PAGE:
Demonstrating parental alienation is usually a long process, and you’ll want detailed accounting of the times and dates of comments said to you, as well as an account of how your relationship with your child has changed over time.
In many cases of parental alienation, one parent (usually the custodial parent) openly displays contempt toward the other parent.
When this is done in front of the child, it can degrade the relationship over time, but the alienating parent will often make degrading comments to the other parent, in front of the children.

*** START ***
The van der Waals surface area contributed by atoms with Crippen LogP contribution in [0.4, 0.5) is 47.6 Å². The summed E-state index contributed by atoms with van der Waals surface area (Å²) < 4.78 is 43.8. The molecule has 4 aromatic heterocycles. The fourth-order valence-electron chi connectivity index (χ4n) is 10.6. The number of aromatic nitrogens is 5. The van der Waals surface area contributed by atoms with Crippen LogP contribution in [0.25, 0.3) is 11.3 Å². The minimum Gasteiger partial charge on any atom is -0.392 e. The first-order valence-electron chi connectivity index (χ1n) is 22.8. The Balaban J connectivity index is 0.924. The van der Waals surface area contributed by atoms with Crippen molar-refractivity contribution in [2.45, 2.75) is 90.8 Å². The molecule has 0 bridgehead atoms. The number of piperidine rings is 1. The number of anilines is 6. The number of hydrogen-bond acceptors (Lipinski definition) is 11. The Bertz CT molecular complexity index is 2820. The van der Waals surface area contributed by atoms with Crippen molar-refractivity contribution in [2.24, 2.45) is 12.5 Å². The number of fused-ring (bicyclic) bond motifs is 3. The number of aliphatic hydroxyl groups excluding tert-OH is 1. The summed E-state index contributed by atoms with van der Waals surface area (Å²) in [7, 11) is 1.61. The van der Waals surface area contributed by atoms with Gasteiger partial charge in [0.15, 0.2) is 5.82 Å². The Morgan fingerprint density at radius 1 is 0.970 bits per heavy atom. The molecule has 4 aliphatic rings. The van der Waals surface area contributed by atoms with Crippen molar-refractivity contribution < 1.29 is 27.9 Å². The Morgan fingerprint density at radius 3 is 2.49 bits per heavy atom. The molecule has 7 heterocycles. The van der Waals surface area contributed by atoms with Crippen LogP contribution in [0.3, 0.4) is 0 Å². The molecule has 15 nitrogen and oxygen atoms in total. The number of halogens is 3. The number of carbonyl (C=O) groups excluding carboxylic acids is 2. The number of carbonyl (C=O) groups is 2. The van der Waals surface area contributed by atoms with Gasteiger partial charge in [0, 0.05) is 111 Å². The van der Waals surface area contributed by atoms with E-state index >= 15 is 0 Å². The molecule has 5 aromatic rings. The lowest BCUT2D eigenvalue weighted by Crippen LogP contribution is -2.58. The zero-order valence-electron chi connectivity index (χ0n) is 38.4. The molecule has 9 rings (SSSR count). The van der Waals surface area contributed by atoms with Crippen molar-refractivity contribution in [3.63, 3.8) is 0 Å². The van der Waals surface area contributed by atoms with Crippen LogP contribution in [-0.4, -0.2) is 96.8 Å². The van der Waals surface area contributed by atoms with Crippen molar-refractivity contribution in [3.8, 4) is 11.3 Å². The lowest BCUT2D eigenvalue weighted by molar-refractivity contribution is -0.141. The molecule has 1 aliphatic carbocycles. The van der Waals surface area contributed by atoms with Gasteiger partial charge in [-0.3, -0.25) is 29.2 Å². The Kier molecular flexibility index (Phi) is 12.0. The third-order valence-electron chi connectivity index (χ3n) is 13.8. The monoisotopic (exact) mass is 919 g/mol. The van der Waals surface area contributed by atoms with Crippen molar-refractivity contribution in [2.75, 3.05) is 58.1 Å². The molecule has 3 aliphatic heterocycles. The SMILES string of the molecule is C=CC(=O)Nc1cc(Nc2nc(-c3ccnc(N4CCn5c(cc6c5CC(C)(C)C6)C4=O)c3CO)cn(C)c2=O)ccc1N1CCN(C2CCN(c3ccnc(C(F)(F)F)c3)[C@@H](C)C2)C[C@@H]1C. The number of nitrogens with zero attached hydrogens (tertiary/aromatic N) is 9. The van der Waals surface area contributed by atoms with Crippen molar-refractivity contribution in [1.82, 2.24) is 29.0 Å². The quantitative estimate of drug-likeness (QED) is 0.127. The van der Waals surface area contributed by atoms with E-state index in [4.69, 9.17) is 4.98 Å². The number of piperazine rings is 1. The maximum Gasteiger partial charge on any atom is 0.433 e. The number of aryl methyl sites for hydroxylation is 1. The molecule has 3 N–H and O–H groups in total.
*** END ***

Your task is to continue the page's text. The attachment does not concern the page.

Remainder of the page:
This kind of behavior is not appropriate, and in extreme cases it rises to the level of criminal conduct.
Parental Alienation is a pattern of conduct, and proving it takes time and patience. The attorneys at Zelenitz, Shapiro & D’Agostino know how to build cases that fix custody problems.
Call us at 718-725-9601 for a free consultation.